Step three was to try to set up better logging for the future. If I could easily see a log of the changes that I had made, it would help me to notice anything missing, and I would also have a backup, of sorts, that could be used for easier manual reconstruction. iCloud’s e-mail change notifications would make a pretty good log, but they only notify you of changes that other people make. To get a complete log of changes, I needed to create a separate Apple ID that would only be used to receive notifications. It turns out that doing this from the iCloud Web site doesn’t work because you won’t have access to Calendar, only to the iWork apps. I had to sign into the iCloud account from a Mac OS X installation in VMware in order to activate the Calendar features. Then I could access Calendar from the Web. (The e-mail notification option is only in the Web version, anyway.)

At this point, I thought I was done except that, a day or so later, the notification e-mails stopped. I had not touched that iCloud account since enabling the notifications, so I know that I didn’t change anything. However, when I logged in again I found that “Email me shared calendar updates” was mysteriously unchecked. I checked it again and since then the notifications have worked as desired. Fingers crossed that this continues.

In conclusion, iCloud Calendar is not as reliable as I thought it was. This is probably not the type of reliability problem that would show up in Apple’s statistics. Indeed, I did not report it to Apple because I did not know how to do so in a useful way. Contacting Apple’s support didn’t seem like a productive avenue, and since my Mac is more than three years old it’s no longer covered by Apple Care, anyway. So I’m hoping this was just a fluke that won’t happen again. More generally, Apple seems to be trying to get rid of the notion of files, but the tools for dealing with non-file-based data are few and crude. And this all becomes more complicated when the data is shared among multiple users.

Tim Schmitz:

The details have shifted over the years, but the basic form remains the same: [Notes] Changes made on one device sometimes don’t show up on others. The situation improved somewhat since Apple introduced CloudKit and started migrating apps to it, but problems still occur. It happened to me just recently: I added a note to the Apple Notes app on my iPhone, then switched to my Mac, where Notes was already running. No note.


I get where Apple’s coming from: They want sync to feel seamless and effortless, something that happens without the user having to think about it. But the fact of the matter is, it doesn’t work that way. Sync rarely does, because it’s a very hard problem to solve. Apple isn’t alone in having trouble with it by any measure. But by not giving users a way out when problems do happen, they increase the perception that Apple services don’t work well.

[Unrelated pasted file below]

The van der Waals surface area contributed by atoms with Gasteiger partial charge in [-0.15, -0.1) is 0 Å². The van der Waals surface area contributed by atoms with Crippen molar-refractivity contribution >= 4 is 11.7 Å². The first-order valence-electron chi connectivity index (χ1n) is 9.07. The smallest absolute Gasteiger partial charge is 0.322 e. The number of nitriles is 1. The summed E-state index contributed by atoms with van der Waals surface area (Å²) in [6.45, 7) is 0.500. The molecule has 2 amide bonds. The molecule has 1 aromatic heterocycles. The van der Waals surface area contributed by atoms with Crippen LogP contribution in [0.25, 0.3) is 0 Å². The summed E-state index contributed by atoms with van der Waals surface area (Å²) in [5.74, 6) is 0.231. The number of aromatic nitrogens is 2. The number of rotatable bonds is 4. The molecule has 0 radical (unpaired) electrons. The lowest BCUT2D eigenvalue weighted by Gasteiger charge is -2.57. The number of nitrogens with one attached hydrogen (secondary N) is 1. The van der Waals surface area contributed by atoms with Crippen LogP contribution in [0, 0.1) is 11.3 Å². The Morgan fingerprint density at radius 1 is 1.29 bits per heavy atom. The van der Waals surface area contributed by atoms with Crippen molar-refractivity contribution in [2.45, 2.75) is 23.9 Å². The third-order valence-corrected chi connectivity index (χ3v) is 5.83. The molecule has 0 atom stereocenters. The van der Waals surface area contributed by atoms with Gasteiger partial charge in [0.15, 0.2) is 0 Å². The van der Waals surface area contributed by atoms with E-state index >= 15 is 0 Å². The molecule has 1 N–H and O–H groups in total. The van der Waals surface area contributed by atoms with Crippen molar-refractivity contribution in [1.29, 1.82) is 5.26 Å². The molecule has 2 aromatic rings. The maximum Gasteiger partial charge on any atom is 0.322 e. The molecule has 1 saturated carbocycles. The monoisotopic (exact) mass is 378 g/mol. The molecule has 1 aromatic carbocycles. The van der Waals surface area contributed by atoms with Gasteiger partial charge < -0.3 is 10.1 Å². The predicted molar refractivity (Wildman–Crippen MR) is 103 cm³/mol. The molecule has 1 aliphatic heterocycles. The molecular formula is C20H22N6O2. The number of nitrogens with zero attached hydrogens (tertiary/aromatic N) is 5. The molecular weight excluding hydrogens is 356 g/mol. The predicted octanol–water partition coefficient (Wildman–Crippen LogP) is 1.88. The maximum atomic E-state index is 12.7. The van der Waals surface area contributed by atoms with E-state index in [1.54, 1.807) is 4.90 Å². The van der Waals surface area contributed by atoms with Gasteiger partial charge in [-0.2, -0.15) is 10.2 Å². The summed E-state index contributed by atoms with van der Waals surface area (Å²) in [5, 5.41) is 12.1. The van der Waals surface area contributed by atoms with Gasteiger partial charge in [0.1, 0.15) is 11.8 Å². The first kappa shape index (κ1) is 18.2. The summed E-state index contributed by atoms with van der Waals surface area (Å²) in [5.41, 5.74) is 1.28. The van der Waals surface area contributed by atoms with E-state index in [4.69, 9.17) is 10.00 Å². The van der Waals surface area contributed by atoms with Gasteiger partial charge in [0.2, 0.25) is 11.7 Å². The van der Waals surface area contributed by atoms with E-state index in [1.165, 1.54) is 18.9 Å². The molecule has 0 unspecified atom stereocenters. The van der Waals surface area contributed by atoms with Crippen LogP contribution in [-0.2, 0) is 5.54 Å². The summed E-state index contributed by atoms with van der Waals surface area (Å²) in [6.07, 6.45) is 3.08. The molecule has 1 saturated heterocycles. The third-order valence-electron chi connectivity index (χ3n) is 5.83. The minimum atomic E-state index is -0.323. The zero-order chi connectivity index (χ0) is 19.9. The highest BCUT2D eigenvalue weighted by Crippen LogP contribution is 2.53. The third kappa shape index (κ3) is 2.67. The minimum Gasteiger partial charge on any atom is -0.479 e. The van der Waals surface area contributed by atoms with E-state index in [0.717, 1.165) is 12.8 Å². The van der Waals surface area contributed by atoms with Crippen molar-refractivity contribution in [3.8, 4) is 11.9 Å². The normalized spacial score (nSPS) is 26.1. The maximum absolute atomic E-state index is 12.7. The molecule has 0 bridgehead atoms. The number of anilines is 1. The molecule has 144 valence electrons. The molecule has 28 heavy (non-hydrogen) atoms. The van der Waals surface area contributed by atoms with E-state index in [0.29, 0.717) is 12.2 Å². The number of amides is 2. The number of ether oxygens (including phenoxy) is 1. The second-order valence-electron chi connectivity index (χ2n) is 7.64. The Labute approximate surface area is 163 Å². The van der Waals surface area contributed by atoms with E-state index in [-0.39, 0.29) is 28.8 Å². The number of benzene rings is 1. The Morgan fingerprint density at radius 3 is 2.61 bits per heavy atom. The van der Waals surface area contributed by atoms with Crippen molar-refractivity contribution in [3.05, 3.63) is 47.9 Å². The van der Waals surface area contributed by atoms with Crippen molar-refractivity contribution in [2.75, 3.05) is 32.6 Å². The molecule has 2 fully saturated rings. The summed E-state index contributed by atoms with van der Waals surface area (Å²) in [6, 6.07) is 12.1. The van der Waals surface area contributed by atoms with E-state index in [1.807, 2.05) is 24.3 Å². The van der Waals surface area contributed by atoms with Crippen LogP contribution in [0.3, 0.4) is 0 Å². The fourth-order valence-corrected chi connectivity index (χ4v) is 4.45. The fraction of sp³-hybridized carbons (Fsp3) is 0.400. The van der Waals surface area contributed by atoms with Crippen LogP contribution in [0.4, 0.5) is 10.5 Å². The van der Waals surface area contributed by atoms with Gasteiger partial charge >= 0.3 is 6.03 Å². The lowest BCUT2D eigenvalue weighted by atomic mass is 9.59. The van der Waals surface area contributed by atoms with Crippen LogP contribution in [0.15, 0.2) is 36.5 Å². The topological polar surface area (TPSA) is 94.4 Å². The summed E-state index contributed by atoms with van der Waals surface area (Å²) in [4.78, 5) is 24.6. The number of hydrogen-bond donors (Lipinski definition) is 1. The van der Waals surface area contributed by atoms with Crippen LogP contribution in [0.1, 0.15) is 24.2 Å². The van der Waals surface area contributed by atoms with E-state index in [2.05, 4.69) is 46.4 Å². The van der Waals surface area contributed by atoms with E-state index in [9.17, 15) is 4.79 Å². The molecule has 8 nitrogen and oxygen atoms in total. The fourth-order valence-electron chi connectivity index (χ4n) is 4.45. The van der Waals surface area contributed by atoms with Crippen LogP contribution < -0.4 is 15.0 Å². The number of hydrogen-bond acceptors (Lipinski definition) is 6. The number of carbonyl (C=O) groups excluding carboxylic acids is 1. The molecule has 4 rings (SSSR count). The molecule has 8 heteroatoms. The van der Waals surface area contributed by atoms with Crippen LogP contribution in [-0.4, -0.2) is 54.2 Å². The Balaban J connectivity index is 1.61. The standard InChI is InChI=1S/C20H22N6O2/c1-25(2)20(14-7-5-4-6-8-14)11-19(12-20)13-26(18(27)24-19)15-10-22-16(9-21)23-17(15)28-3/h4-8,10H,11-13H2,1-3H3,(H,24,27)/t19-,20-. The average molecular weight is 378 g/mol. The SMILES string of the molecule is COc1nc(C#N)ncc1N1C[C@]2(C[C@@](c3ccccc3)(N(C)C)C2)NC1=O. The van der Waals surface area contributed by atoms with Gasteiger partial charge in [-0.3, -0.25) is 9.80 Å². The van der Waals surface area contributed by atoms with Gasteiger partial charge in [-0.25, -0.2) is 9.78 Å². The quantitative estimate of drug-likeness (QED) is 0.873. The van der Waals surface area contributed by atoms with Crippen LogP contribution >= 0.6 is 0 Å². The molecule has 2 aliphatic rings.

Tom Harrington:

iCloud backups from iOS are broken. Again.

If you think your phone is backing up to iCloud, you should check. When it fails, it often fails silently, and for weeks at a time.
Don’t trust iCloud backups on your iOS devices.

See also: Siracusa’s Pages lament.

Ben Thompson:

Cloud services, meanwhile, are still less reliable than Apple’s competition, and the integration — Apple’s supposed strength! — with Apple’s software is at best a source of irritation and at worst very worrisome from a security perspective: little things like constantly being prompted to enter one’s password are not only annoying but also corrosive when it comes to what should be a healthy skepticism about sharing the keys to your life.

The problem in all these cases is that Apple simply isn’t set up organizationally to excel in these areas[…] The root problem in all these cases is the lack of accountability: as long as the iPhone keeps the money flowing and the captive customers coming, it doesn’t really matter if Apple’s services are as good as they could be. People will still use the App Store, Apple Music, and iCloud, simply because the iPhone is so good.

Update (2016-05-10): Russell Ivanovic:

Tried to sync a desktop background over iCloud Drive. On the other side: “Can’t open Document (null)”. Can’t copy the file either.

Deleted the PNG, added it again, same thing. Gave up and put it in DropBox, works fine.

Update (2016-05-11): John Chaffee informed me that BusyCal’s log of changes from the server could help spot deletions. BusyCal also has an automatic backup feature that can restore a single calendar and does not have to overwrite existing calendars.

Update (2016-05-12): Hwee-Boon Yar:

I have had events that were around for a while mysteriously duplicated. When I delete one of them, both disappeared.

Update (2018-05-01): I’m continuing to have problems with iCloud Calendar not consistently sending e-mail change notifications.